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Zizek, S. (2009). “… I Will Move the Underground”: Slavoj Zizek on Udi Aloni's Forgiveness. Int. J. Appl. Psychoanal. Stud., 6(1):80-83.
(2009). International Journal of Applied Psychoanalytic Studies, 6(1):80-83
“… I Will Move the Underground”: Slavoj Zizek on Udi Aloni's Forgiveness1
Synopsis of Udi Aloni's Film Forgiveness: A Preface to Slavoj Zizek's “I Will Move the Underground”
A hybrid of realism and fantasy, “Forgiveness” is a psychological examination of the tragedies of the Middle East. David, a young American-Israeli, returns to Israel to join the army, only to find himself in a catatonic state after accidentally shooting a Palestinian girl while on patrol. He is committed to a mental institution which sits on the ruins of a Palestinian village that had been attacked by Israeli forces in 1948. The head psychiatrist offers medication for David's tortured guilt-ridden amnesic withdrawal, while another patient in the hospital, a Holocaust survivor ironically named Muselmann, tries to redeem David by encouraging him to respond to the child ghost that haunts him, to acknowledge his crime and to bear his guilt as a prerequisite for reparation and forgiveness.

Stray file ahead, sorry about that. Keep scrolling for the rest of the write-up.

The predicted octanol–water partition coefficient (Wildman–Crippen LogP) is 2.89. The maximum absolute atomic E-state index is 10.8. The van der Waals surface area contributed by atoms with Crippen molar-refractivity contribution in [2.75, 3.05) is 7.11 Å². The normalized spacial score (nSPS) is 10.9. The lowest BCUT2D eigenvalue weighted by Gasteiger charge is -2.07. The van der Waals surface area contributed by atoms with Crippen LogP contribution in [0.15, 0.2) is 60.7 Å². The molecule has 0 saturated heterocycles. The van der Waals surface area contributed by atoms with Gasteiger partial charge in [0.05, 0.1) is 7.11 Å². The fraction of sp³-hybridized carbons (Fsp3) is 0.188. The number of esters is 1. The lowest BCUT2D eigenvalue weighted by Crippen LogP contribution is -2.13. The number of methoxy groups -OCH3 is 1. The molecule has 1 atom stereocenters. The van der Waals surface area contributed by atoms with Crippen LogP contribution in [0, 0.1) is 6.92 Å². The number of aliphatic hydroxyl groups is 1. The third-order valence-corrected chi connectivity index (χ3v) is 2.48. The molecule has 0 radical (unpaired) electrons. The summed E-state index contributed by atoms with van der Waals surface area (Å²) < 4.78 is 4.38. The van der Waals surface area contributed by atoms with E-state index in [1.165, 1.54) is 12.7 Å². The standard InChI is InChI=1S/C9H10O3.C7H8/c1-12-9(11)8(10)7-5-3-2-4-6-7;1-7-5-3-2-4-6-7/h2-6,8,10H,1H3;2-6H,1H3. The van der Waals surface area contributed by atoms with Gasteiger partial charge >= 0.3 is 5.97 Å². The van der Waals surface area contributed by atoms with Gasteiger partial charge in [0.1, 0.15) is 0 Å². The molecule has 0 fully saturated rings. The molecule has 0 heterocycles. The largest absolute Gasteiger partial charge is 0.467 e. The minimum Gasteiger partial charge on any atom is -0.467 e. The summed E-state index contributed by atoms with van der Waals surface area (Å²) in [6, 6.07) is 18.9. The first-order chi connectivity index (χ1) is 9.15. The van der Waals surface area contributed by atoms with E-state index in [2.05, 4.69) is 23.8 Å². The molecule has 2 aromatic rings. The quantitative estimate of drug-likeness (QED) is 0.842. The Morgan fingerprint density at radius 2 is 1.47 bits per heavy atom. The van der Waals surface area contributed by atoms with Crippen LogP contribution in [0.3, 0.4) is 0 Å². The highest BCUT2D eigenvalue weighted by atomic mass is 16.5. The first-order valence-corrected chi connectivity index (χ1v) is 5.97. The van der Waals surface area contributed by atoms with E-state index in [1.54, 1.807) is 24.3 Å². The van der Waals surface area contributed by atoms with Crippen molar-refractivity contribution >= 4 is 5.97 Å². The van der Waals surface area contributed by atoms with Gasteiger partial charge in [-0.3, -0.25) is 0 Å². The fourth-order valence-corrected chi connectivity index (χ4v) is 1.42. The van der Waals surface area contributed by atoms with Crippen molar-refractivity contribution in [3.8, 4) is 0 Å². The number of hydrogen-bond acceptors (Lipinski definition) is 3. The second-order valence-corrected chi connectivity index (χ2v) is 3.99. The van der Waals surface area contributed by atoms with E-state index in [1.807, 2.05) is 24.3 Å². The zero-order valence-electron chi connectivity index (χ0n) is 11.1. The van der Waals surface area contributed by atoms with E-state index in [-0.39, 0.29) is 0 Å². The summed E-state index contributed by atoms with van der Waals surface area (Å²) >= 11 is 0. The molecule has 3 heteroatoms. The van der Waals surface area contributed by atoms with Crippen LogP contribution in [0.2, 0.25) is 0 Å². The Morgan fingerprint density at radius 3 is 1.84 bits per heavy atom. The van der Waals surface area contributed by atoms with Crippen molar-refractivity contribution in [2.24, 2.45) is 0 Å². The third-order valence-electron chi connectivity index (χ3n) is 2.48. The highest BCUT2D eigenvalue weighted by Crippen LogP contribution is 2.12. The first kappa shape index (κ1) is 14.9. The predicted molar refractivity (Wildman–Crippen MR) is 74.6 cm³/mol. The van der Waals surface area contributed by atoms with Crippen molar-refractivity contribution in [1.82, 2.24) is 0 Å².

Flectere si nequeo Superos, Acheronta movebo.
- Virgil, as quoted by Freud
A short circuit is a condition in which a short electrical path is unintentionally created, causing a power fault — this is what Udi Aloni does in both his book (Forgiveness, or Rolling in the Underworld's Tunnels) and his film Forgiveness, causing a power fault of the ruling liberal attitude by way of short-circuiting between different levels of ideology, art, and thought. Aloni achieves a tremendous poetic power by creating new myths with the perspicuous mind of a cold theoretician, grounding a ruthless critique of Zionism in his unconditional fidelity to the Jewish tradition.
In the present world, what we call the normal state of things has become indistinguishable from the state of emergency. The West is more and more often evoking some figure of fear and then promising us protection from it. This comes at a very high price, because in such a scenario, the rhetoric of fear and emergency attempts to eclipse the act of thinking.
[This is a summary excerpt from the full text of the journal article. The full text of the document is available to journal subscribers on the publisher's website here.]